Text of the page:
‘Dino’ wins Archaeology Live Find of the Year!
The votes have been counted, the expert panel of judges from the Archaeology Live! team have debated and the winner of the inaugural Archaeology Live! Find of the Year award has been decided.
Despite facing stiff competition from some stunning finds such as an ornate Viking spindle whorl, an incredibly delicate glass ring from the Roman period, two medieval bone die and some beautiful, highly symbolic medieval and post-medieval pot sherds; the artefact lovingly referred to as ‘Dino’ has come out on top, with 42% of the public vote!
Found in July 2014 by Katie Smith, a familiar face on Archaeology Live! excavations, this object was discovered in the backfill of a post-medieval refuse pit. Dating to the 15th century, it is a fragment of a Hambleton Ware lobed bowl, a drinking vessel that combined old traditions with new technology. Lobed bowls were popular from the late 14th to early 16th centuries and were a continuation of the bawdy old tradition of communal drinking, where large bowls of delightful libations would be passed around groups of merrymakers. Originally, these vessels would have mainly been made of wood, however, as ceramic manufacture became more affordable for the middle classes, bowls such as these began to replace the older wooden vessels. As the decades passed, they became increasingly elaborate, with figures of mythical creatures, people and animals set within the bowls. As the contents were imbibed, the figures would slowly be revealed.
Examples such as this one, found at 1-5 Aldwark in 1976 feature two human figures seemingly deep in conversation.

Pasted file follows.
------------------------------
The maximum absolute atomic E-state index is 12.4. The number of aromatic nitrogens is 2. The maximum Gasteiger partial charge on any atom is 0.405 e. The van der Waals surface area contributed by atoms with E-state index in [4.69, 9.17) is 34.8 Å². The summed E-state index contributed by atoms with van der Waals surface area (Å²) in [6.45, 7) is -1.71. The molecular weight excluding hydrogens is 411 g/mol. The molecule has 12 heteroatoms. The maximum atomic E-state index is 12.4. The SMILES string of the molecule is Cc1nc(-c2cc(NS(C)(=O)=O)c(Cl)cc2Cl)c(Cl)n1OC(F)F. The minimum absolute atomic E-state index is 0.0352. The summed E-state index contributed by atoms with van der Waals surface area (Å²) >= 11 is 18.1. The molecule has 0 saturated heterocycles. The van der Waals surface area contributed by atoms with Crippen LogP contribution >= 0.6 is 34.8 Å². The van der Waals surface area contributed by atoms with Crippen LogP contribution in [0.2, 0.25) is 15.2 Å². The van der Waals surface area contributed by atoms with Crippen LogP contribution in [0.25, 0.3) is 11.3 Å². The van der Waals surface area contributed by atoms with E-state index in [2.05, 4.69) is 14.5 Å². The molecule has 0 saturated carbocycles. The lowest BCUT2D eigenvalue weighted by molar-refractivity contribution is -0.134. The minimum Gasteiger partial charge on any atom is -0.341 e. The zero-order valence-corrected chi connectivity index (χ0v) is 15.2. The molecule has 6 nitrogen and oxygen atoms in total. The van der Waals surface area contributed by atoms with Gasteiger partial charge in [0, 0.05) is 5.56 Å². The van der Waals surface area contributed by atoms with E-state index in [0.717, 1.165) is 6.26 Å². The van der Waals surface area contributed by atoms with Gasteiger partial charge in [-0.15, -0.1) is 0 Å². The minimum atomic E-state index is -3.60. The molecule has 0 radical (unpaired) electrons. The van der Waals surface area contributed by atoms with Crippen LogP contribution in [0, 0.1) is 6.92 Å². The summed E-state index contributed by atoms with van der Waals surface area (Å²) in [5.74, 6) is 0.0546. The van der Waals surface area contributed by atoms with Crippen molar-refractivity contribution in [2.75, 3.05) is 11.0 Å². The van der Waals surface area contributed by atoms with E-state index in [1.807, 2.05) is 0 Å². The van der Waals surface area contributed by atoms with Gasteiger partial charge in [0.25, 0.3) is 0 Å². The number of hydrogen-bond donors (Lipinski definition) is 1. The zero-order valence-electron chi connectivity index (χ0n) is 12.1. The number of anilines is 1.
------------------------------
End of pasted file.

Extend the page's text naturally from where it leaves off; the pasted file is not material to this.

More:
The identity of these figures may never be known, but wonderfully impractical objects like these invite us into the minor rituals of domestic medieval life.
Katie’s figure, despite it’s somewhat dinosaur-esque appearance, may be a stylised cockerel or dog. Perhaps it could be a mythical beast from some allegorical tale of the 1400s. Specialist analysis in late 2015/early 2016 may finally reveal Dino’s true identity, but it remains open to debate at present – which is, of course, half the fun!
Arran Johnson, Assistant Field Officer for York Archaeological Trust, who oversees the Archaeology Live! Training workshops says, “Who/what ever the figure turns out to be, Katie’s find remains a wonderful insight into a more playful side of medieval life and highlights the wealth of symbolism and imagery that would have been commonplace at the time. While we can never know what merriment Dino may have bourne witness to, we can at least hold the very same object six centuries later and allow ourselves to imagine. Such objects bring us closer to the everyday people of medieval York and this is a deserving winner.”
Archaeology Live! will re-commence in April with the spring training excavation, where the race begins to find the most exciting find of the 2015 season. What wonderful objects and stories remain buried around the ancient church of All Saints, North Street? As the old cliche goes, Onwards and downwards!
For more information on Archaeology Live! visit www.yorkarchaeology.co.uk/get-involved/archaeology-live